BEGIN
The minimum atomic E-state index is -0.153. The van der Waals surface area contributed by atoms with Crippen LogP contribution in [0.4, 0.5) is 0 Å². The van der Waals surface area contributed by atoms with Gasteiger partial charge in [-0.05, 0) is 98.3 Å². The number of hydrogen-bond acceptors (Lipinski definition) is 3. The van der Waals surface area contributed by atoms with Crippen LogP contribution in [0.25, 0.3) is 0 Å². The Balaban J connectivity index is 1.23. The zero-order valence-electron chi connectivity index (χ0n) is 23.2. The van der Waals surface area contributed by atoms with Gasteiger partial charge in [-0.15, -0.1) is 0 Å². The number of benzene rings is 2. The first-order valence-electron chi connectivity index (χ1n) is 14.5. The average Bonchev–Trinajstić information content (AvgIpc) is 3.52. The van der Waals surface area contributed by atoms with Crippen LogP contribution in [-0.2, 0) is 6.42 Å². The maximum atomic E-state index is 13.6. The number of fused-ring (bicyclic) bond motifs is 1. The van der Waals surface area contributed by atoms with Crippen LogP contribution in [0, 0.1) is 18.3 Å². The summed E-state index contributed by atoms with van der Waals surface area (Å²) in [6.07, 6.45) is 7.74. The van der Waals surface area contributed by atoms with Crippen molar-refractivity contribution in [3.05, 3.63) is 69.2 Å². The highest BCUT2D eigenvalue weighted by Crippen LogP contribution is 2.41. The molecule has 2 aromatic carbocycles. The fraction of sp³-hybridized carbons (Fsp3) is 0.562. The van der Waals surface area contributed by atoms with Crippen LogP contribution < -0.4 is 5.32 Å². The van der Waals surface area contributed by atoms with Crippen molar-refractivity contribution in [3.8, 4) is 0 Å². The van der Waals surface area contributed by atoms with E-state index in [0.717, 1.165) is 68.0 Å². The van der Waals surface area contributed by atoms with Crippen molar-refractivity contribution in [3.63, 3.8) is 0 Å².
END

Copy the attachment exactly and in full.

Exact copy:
The minimum atomic E-state index is -0.153. The van der Waals surface area contributed by atoms with Crippen LogP contribution in [0.4, 0.5) is 0 Å². The van der Waals surface area contributed by atoms with Gasteiger partial charge in [-0.05, 0) is 98.3 Å². The number of hydrogen-bond acceptors (Lipinski definition) is 3. The van der Waals surface area contributed by atoms with Crippen LogP contribution in [0.25, 0.3) is 0 Å². The Balaban J connectivity index is 1.23. The zero-order valence-electron chi connectivity index (χ0n) is 23.2. The van der Waals surface area contributed by atoms with Gasteiger partial charge in [-0.15, -0.1) is 0 Å². The number of benzene rings is 2. The first-order valence-electron chi connectivity index (χ1n) is 14.5. The average Bonchev–Trinajstić information content (AvgIpc) is 3.52. The van der Waals surface area contributed by atoms with Crippen LogP contribution in [-0.2, 0) is 6.42 Å². The maximum atomic E-state index is 13.6. The number of fused-ring (bicyclic) bond motifs is 1. The van der Waals surface area contributed by atoms with Crippen LogP contribution in [0, 0.1) is 18.3 Å². The summed E-state index contributed by atoms with van der Waals surface area (Å²) in [6.07, 6.45) is 7.74. The van der Waals surface area contributed by atoms with Crippen molar-refractivity contribution in [3.05, 3.63) is 69.2 Å². The highest BCUT2D eigenvalue weighted by Crippen LogP contribution is 2.41. The molecule has 2 aromatic carbocycles. The fraction of sp³-hybridized carbons (Fsp3) is 0.562. The van der Waals surface area contributed by atoms with Crippen LogP contribution < -0.4 is 5.32 Å². The van der Waals surface area contributed by atoms with Crippen molar-refractivity contribution in [3.8, 4) is 0 Å². The van der Waals surface area contributed by atoms with E-state index in [0.717, 1.165) is 68.0 Å². The van der Waals surface area contributed by atoms with Crippen molar-refractivity contribution in [3.63, 3.8) is 0 Å².